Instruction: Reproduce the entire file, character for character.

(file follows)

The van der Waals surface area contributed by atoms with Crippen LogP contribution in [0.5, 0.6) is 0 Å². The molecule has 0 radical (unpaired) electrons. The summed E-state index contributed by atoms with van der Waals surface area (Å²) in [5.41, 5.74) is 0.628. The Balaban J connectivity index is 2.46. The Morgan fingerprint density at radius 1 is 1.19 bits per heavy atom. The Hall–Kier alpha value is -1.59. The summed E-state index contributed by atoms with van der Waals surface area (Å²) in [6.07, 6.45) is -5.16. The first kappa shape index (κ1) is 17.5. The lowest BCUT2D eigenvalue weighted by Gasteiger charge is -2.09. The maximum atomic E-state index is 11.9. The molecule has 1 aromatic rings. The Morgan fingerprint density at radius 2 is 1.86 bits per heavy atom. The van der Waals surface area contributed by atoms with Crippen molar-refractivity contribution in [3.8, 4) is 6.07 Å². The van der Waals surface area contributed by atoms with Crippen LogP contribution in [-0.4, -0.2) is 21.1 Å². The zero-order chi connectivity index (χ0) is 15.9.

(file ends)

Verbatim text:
The van der Waals surface area contributed by atoms with Crippen LogP contribution in [0.5, 0.6) is 0 Å². The molecule has 0 radical (unpaired) electrons. The summed E-state index contributed by atoms with van der Waals surface area (Å²) in [5.41, 5.74) is 0.628. The Balaban J connectivity index is 2.46. The Morgan fingerprint density at radius 1 is 1.19 bits per heavy atom. The Hall–Kier alpha value is -1.59. The summed E-state index contributed by atoms with van der Waals surface area (Å²) in [6.07, 6.45) is -5.16. The first kappa shape index (κ1) is 17.5. The lowest BCUT2D eigenvalue weighted by Gasteiger charge is -2.09. The maximum atomic E-state index is 11.9. The molecule has 1 aromatic rings. The Morgan fingerprint density at radius 2 is 1.86 bits per heavy atom. The van der Waals surface area contributed by atoms with Crippen molar-refractivity contribution in [3.8, 4) is 6.07 Å². The van der Waals surface area contributed by atoms with Crippen LogP contribution in [-0.4, -0.2) is 21.1 Å². The zero-order chi connectivity index (χ0) is 15.9.